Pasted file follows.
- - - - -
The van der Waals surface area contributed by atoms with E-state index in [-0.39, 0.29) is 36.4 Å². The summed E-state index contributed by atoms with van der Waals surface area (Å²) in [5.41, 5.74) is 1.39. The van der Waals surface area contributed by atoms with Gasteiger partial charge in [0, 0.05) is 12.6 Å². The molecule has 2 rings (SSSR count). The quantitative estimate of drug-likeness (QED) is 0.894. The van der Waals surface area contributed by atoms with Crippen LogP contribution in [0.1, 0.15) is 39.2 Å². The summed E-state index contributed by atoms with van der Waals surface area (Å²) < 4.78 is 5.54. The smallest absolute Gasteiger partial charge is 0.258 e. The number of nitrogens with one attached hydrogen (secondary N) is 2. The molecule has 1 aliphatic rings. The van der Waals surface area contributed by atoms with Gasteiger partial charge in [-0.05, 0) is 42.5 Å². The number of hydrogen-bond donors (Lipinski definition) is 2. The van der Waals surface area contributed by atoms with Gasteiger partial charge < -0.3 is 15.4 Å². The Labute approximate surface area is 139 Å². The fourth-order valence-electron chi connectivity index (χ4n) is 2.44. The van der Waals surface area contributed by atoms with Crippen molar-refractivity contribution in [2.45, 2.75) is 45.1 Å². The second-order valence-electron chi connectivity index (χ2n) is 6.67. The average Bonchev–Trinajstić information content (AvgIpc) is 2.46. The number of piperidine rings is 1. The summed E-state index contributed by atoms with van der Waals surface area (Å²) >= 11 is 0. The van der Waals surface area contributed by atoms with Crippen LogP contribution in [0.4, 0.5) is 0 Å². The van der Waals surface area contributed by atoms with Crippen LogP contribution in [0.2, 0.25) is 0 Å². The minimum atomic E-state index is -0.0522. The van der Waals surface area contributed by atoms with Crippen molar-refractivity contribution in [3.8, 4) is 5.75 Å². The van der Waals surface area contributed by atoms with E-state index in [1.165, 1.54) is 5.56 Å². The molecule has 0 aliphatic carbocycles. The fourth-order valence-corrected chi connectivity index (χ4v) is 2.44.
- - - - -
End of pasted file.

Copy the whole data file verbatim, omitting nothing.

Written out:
The van der Waals surface area contributed by atoms with E-state index in [-0.39, 0.29) is 36.4 Å². The summed E-state index contributed by atoms with van der Waals surface area (Å²) in [5.41, 5.74) is 1.39. The van der Waals surface area contributed by atoms with Gasteiger partial charge in [0, 0.05) is 12.6 Å². The molecule has 2 rings (SSSR count). The quantitative estimate of drug-likeness (QED) is 0.894. The van der Waals surface area contributed by atoms with Crippen LogP contribution in [0.1, 0.15) is 39.2 Å². The summed E-state index contributed by atoms with van der Waals surface area (Å²) < 4.78 is 5.54. The smallest absolute Gasteiger partial charge is 0.258 e. The number of nitrogens with one attached hydrogen (secondary N) is 2. The molecule has 1 aliphatic rings. The van der Waals surface area contributed by atoms with Gasteiger partial charge in [-0.05, 0) is 42.5 Å². The number of hydrogen-bond donors (Lipinski definition) is 2. The van der Waals surface area contributed by atoms with Gasteiger partial charge < -0.3 is 15.4 Å². The Labute approximate surface area is 139 Å². The fourth-order valence-electron chi connectivity index (χ4n) is 2.44. The van der Waals surface area contributed by atoms with Crippen molar-refractivity contribution in [2.45, 2.75) is 45.1 Å². The second-order valence-electron chi connectivity index (χ2n) is 6.67. The average Bonchev–Trinajstić information content (AvgIpc) is 2.46. The number of piperidine rings is 1. The summed E-state index contributed by atoms with van der Waals surface area (Å²) >= 11 is 0. The van der Waals surface area contributed by atoms with Crippen LogP contribution in [0.4, 0.5) is 0 Å². The van der Waals surface area contributed by atoms with Crippen LogP contribution in [0.2, 0.25) is 0 Å². The minimum atomic E-state index is -0.0522. The van der Waals surface area contributed by atoms with Crippen molar-refractivity contribution in [3.8, 4) is 5.75 Å². The van der Waals surface area contributed by atoms with E-state index in [1.165, 1.54) is 5.56 Å². The molecule has 0 aliphatic carbocycles. The fourth-order valence-corrected chi connectivity index (χ4v) is 2.44.